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Hector Salgado is an former political prisoner from Chile. After spending three years in prison he was exiled to the United States by the Pinochet regime in 1976. In the U.S. he has worked as an artist and as a human rights and political activist . As a musician he toured the U.S., Canada, Europe and Central America as a member of the latin folk group Grupo Raiz based at La Pena Cultural Center in Berkeley. The group performed with U.S. folk musicians such as Holly Near and Pete Seeger in concerts halls in Berlin, Managua, New York, San Francisco, and Berkeley. Salgado is the subject of the documentary "Special Circumstances," which tells about his story and his search for justice. (By director and producer Marianne Teleki)
The team was a casualty of Gen. Augusto Pinochet's bloody power grab. Pinochet's military dictatorship, which lasted 17 years and left a painful legacy in the South American country, resulted in the murder or "disappearance" of more than 3,000 people. Nearly 30,000 more were victims of officially sanctioned torture - including Salgado's soccer team. The coach, Salgado and seven others on the team were tortured and imprisoned for opposing the military state. Some, like Salgado, were sent into exile. Two were executed by firing squads.
"We'd never seen anything like that," Salgado said 34 years later at a sidewalk cafe in his adopted hometown of Berkeley. "Such a brutal and determined violence."
Salgado remembered seeing images of military planes bombing the country's capital.
"For us it was like science fiction," he said.
For the past seven years, the musician and human rights activist has been working to turn the script of his past into a film. Salgado and his wife, Marianne Teleki, both first-time filmmakers, have made a documentary about his quest to track down and confront the men directly responsible for what happened to the soccer team of Tomé.
"We need to have justice," Salgado said. "We need to have the truth. Those criminals need to say what they did."
Their documentary, "Special Circumstances," will be shown Saturday night , at the Berkeley Video & Film Festival, later this month at the United Nations Association Film Festival in San Jose and Palo Alto, and at the San Francisco Latino Film Festival in November.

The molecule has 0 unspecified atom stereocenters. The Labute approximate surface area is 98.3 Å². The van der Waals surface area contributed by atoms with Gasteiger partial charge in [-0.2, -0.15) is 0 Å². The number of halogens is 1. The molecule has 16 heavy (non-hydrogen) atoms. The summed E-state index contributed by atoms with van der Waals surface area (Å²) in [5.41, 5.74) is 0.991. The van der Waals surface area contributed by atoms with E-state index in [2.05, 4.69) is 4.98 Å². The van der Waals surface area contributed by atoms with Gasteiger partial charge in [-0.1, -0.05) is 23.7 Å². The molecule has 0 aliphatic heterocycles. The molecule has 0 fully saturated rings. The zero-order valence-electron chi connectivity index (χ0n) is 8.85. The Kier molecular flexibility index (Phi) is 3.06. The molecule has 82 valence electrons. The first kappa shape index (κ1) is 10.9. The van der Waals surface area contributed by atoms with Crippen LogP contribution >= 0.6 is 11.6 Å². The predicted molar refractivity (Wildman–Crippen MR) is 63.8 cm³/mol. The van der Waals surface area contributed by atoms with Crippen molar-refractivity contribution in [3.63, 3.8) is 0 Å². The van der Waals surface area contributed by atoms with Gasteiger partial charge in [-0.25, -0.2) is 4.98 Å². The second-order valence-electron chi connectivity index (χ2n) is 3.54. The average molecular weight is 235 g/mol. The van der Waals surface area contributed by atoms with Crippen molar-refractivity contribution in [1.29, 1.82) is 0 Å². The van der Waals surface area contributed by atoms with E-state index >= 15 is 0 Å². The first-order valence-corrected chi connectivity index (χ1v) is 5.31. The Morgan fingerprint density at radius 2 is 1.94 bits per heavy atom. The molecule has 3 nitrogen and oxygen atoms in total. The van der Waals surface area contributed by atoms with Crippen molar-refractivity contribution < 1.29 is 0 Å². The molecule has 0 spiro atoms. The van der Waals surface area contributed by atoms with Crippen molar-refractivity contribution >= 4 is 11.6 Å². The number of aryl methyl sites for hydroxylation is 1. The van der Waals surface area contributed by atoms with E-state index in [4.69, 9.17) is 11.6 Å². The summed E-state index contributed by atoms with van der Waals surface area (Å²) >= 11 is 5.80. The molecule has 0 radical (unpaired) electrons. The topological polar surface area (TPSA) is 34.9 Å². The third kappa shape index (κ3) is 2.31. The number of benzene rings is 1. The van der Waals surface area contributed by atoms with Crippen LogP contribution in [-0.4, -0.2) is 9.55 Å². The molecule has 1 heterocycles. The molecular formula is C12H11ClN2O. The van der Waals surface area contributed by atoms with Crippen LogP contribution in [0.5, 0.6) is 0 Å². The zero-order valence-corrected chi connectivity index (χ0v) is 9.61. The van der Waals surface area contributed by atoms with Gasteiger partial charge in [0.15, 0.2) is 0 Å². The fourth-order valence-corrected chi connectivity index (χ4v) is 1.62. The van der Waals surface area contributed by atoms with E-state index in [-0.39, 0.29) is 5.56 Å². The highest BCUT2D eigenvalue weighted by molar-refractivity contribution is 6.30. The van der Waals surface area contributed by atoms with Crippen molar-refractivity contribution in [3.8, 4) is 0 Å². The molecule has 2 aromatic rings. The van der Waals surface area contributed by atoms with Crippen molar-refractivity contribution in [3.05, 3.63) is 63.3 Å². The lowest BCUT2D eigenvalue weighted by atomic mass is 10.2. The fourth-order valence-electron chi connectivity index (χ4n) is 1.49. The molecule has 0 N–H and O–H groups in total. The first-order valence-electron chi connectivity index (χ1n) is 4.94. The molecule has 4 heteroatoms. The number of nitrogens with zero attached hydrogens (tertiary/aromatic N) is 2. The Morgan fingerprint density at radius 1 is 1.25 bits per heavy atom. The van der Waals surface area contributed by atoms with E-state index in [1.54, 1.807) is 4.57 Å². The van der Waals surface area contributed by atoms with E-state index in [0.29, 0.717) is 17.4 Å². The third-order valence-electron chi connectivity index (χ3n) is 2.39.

Chilean author Isabel Allende, a Bay Area resident, lauded the film.
"Marianne Teleki is a sensitive and talented filmmaker who has been able to record, in Salgado's personal tragedy, the troubles of a country under a brutal dictatorship," Allende said.
More invitations to American and Chilean film festivals are rolling in - four this week alone - and Teleki said that they are "all on cloud nine" about the documentary's growing success.
"You feel validated," she said. "To be accepted finally in Chile is a dream come true."
Especially for Salgado, whose life became a nightmare under Pinochet. A few days after the coup d'etat, the boys of his neighborhood held a secret meeting. They had heard a rumor about a stash of dynamite hidden in the nearby countryside, and decided to find it and give it to people fighting the military.
"We knew it was risky," Salgado said. "We knew it was very dangerous. But we were willing to do the job because we were angry."
Most involved in the dynamite heist were caught by the naval authorities, including Salgado and his neighbor Fernando Moscoso, 20, a university student and natural leader.
"He was an idol for a lot of people in my neighborhood," Salgado said, who noted Moscoso opted not to wear a blindfold when he was shot by a firing squad.
Salgado said that his decision to speak out publicly occurred during a visit to Moscoso's grave in 1976, just before he was exiled to the United States.
"I made a promise to Fernando that one day I was going to tell this story, about what happened to the people of Tomé," he said.
The documentary is both historical and timely, as Chile continues to deal with the repercussions of the Pinochet regime. Pinochet died last December while under house arrest for human rights violations, and more than 30 of his generals are now in prison or under criminal prosecution.
But the men Salgado confronted - most at their comfortable homes in wealthy neighborhoods - did not appear concerned that their pasts would catch up to them. The slow pace of Chile's official reconciliation process is one reason Salgado was driven to make the documentary.
"The judicial system is a disgrace," he said. "Everybody else (besides Pinochet's generals) is free and living well."
Salgado found his targets using a 1970s Chilean military document that listed names, and Google.
"Google was my best friend," Salgado said.
The first person he located was Anibal Aravena-Miranda, a former Navy captain who was appointed governor of Tomé after the coup.
The elderly captain answered his door when Salgado knocked and invited him inside for a chat. The tape on Salgado's hidden microphone rolled as the former official explained his role in the atrocities.
"What I don't want is for you to look at me as if I'm some sort of murderer," Aravena-Miranda says in the film. "I am perfectly calm here with a clear conscience. If you were detained, you have my most sincere apologies. That was an injustice. But that was another time. You need to forget about that time."
That is the one thing that Salgado can't do.
"For me, I cannot afford to forget," he said. "If we want to prevent these things from ever happening again, we need to remember our collective story."
by Franz Harland
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